Other IAQ problems identified during the walkthroughs were addressed, and measures to control IAQ
became a part of the schools' normal maintenance practices.

                       San Francisco Unified School District, California
Visits to
the nurse's
office for
inhaler use
have dropped
by at least
Lessons  Learned

Short-term Results
Staff at both schools made low-cost improvements that provided immediate IAQ benefits—better
learning and teaching conditions for the students and faculty without unduly taxing the district facilities
staff. The health impact was almost immediate. In February 1999, the SFUSD School Health Programs
Department reported, "We are already noting some positive effects from the building maintenance that
resulted from the walkthroughs." Some observations worth noting include:

• Visits to the office for the use of asthma inhalers were reduced by half.
• Fewer students keep asthma medicines/inhalers at school, and asthma episodes are less frequent even
  though the number of students with asthma has not changed.
• Airflow throughout the schools has been greatly improved.

Long-term Practices and Policies
Teachers and staff participate in the IAQ process by completing the TfS checklists on a regular basis,
which helps school and district staff keep up with IAQ issues as they arise. The IAQ roundtable and the
success of the two IAQ TfS pilot schools have had a positive, noticeable effect on SFUSD and the
community at large.  As a result,

• The Superintendent, with the support of EPA, agreed to author an IAQ Policy for SFUSD, based on the
  IAQ TfS Kit.
• SFUSD is currently implementing the same measures in 16 more schools, 8 of which have already had
  IAQ training and walkthroughs.  Other schools in the district have attended the training and are
  anxious to be involved. A new group of schools is being formed for next year.
• Interest in IAQ among community members has skyrocketed. Today, more than 40 people regularly
  attend meetings to discuss IAQ issues and their potential health effects.
• An Asthma Task Force has been established involving school officials, EPA, ALA, University of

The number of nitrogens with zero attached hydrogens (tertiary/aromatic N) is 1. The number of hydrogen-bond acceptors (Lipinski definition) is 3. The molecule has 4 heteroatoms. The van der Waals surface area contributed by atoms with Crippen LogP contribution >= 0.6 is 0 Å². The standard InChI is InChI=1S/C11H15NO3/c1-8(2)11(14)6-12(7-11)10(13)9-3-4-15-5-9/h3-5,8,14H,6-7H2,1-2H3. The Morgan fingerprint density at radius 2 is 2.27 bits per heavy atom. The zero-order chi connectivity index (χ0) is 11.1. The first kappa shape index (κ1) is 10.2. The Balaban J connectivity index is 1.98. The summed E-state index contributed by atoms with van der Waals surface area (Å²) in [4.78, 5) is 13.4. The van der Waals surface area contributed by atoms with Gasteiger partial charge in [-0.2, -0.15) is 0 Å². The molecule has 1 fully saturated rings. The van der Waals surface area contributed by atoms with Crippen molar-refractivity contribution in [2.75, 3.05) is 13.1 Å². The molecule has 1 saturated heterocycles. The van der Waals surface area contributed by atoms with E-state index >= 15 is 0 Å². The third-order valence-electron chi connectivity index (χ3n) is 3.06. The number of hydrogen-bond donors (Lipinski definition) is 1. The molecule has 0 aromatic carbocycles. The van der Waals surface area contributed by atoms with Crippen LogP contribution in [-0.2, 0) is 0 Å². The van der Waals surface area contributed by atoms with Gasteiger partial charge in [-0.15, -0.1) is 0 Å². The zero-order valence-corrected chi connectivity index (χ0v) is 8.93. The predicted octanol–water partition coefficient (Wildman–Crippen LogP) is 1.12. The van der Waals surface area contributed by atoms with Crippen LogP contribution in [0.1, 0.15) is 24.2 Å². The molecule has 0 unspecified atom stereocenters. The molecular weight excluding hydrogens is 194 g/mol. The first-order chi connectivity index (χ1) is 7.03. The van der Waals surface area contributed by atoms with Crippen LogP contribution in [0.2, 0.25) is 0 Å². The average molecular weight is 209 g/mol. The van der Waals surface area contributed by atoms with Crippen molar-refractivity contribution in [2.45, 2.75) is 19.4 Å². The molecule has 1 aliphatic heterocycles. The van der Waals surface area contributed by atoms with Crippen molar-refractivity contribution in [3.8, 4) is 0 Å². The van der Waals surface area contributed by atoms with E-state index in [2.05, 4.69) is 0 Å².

California at San Francisco Medical Center, Stanford University, and the San Francisco City Health
  Department.  The task force will provide resources to the public, including a telephone hotline and
  directory of resources.
• An Implementation Committee, formed by the school nurse/IAQ Coordinator and a member of the
  teacher's union, has been established to ensure that (1) the goals set forth at the roundtable and the
  IAQ problems found during the walkthrough are addressed, and (2) schools follow the IAQ Policy.
• A phone number is now available to school district staff to call for immediate response to IAQ
  problems (real or potential) such as odors and mold growth.
• The district established an Integrated Pest Management (IPM) program, committing to use non-
  toxic/least toxic methods of pest control.
• The San Francisco Health Department established the Children's  Environmental Health Department.
  Staff, including industrial hygienists and nurses, will assess schools, homes, and other buildings for
  IAQ issues.
• The Mayor's office funded the development of the Health  and Environmental Resource Center. The
  Center, which is now also supported by funds donated by the San Francisco (City and County) Board
  of Supervisors, holds evening training classes and will also train in schools, day care centers, and other
  sites about asthma and cancer. The Center, along with the Children's  Environmental Health
  Department, is currently developing a partnership with local health care providers.

Direct involvement and support of SFUSD's Superintendent, Deputy Superintendent, and Facilities
Manager have been and will continue to be key to the success of the IAQ program throughout the San
Francisco Unified School District.  The support of EPA, ALA, the City Health Department, and others is
also important.

For more  information, contact
John I/I/. Bitoff
Director of Facilities Management, San Francisco Unified School District
Phone: (415)  695-5925